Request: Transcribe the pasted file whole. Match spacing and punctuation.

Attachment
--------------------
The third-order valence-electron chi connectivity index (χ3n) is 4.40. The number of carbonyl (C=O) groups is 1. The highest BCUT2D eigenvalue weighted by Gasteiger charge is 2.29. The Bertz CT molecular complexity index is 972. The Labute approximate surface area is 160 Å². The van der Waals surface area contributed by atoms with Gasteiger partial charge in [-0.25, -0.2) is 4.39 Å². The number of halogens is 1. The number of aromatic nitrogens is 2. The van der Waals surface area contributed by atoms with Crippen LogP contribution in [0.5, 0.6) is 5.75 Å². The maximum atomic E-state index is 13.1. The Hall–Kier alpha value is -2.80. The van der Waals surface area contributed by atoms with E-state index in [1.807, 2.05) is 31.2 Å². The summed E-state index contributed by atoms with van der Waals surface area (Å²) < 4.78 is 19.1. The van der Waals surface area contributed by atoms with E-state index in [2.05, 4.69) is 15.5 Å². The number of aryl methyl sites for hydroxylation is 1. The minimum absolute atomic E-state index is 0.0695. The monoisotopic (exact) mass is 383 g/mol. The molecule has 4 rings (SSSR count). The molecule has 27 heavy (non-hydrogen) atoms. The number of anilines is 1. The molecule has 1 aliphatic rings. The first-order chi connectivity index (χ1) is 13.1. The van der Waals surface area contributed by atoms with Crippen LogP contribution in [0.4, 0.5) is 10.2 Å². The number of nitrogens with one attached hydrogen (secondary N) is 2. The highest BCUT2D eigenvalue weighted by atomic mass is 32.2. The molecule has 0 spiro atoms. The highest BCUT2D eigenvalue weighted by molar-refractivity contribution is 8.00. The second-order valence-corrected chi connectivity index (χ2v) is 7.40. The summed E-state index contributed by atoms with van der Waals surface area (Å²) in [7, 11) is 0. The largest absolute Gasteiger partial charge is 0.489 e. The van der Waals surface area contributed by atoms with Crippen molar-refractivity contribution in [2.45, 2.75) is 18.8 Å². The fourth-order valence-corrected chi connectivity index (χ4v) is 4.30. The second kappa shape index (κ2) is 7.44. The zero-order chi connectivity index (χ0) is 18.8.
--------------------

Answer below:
The third-order valence-electron chi connectivity index (χ3n) is 4.40. The number of carbonyl (C=O) groups is 1. The highest BCUT2D eigenvalue weighted by Gasteiger charge is 2.29. The Bertz CT molecular complexity index is 972. The Labute approximate surface area is 160 Å². The van der Waals surface area contributed by atoms with Gasteiger partial charge in [-0.25, -0.2) is 4.39 Å². The number of halogens is 1. The number of aromatic nitrogens is 2. The van der Waals surface area contributed by atoms with Crippen LogP contribution in [0.5, 0.6) is 5.75 Å². The maximum atomic E-state index is 13.1. The Hall–Kier alpha value is -2.80. The van der Waals surface area contributed by atoms with E-state index in [1.807, 2.05) is 31.2 Å². The summed E-state index contributed by atoms with van der Waals surface area (Å²) < 4.78 is 19.1. The van der Waals surface area contributed by atoms with E-state index in [2.05, 4.69) is 15.5 Å². The number of aryl methyl sites for hydroxylation is 1. The minimum absolute atomic E-state index is 0.0695. The monoisotopic (exact) mass is 383 g/mol. The molecule has 4 rings (SSSR count). The molecule has 27 heavy (non-hydrogen) atoms. The number of anilines is 1. The molecule has 1 aliphatic rings. The first-order chi connectivity index (χ1) is 13.1. The van der Waals surface area contributed by atoms with Crippen LogP contribution in [0.4, 0.5) is 10.2 Å². The number of nitrogens with one attached hydrogen (secondary N) is 2. The highest BCUT2D eigenvalue weighted by atomic mass is 32.2. The molecule has 0 spiro atoms. The highest BCUT2D eigenvalue weighted by molar-refractivity contribution is 8.00. The second-order valence-corrected chi connectivity index (χ2v) is 7.40. The summed E-state index contributed by atoms with van der Waals surface area (Å²) in [7, 11) is 0. The largest absolute Gasteiger partial charge is 0.489 e. The van der Waals surface area contributed by atoms with Crippen molar-refractivity contribution in [2.45, 2.75) is 18.8 Å². The fourth-order valence-corrected chi connectivity index (χ4v) is 4.30. The second kappa shape index (κ2) is 7.44. The zero-order chi connectivity index (χ0) is 18.8.